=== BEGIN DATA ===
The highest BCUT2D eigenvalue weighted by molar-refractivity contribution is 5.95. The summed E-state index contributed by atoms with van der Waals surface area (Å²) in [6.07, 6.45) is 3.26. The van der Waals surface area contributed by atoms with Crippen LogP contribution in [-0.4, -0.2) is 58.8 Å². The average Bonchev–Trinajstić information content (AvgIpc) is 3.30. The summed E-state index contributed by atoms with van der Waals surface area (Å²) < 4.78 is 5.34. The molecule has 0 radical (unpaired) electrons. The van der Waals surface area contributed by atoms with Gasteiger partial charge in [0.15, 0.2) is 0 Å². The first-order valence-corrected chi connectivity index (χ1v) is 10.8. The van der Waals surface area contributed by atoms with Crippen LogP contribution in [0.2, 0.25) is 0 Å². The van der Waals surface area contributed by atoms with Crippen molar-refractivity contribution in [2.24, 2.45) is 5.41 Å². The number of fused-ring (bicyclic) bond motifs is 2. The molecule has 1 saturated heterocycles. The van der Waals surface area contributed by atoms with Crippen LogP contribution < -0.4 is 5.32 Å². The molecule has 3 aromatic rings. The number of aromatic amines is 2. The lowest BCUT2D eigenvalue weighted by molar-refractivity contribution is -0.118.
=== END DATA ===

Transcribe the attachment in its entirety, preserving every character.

The highest BCUT2D eigenvalue weighted by molar-refractivity contribution is 5.95. The summed E-state index contributed by atoms with van der Waals surface area (Å²) in [6.07, 6.45) is 3.26. The van der Waals surface area contributed by atoms with Crippen LogP contribution in [-0.4, -0.2) is 58.8 Å². The average Bonchev–Trinajstić information content (AvgIpc) is 3.30. The summed E-state index contributed by atoms with van der Waals surface area (Å²) < 4.78 is 5.34. The molecule has 0 radical (unpaired) electrons. The van der Waals surface area contributed by atoms with Gasteiger partial charge in [0.15, 0.2) is 0 Å². The first-order valence-corrected chi connectivity index (χ1v) is 10.8. The van der Waals surface area contributed by atoms with Crippen LogP contribution in [0.2, 0.25) is 0 Å². The van der Waals surface area contributed by atoms with Crippen molar-refractivity contribution in [2.24, 2.45) is 5.41 Å². The number of fused-ring (bicyclic) bond motifs is 2. The molecule has 1 saturated heterocycles. The van der Waals surface area contributed by atoms with Crippen LogP contribution < -0.4 is 5.32 Å². The molecule has 3 aromatic rings. The number of aromatic amines is 2. The lowest BCUT2D eigenvalue weighted by molar-refractivity contribution is -0.118.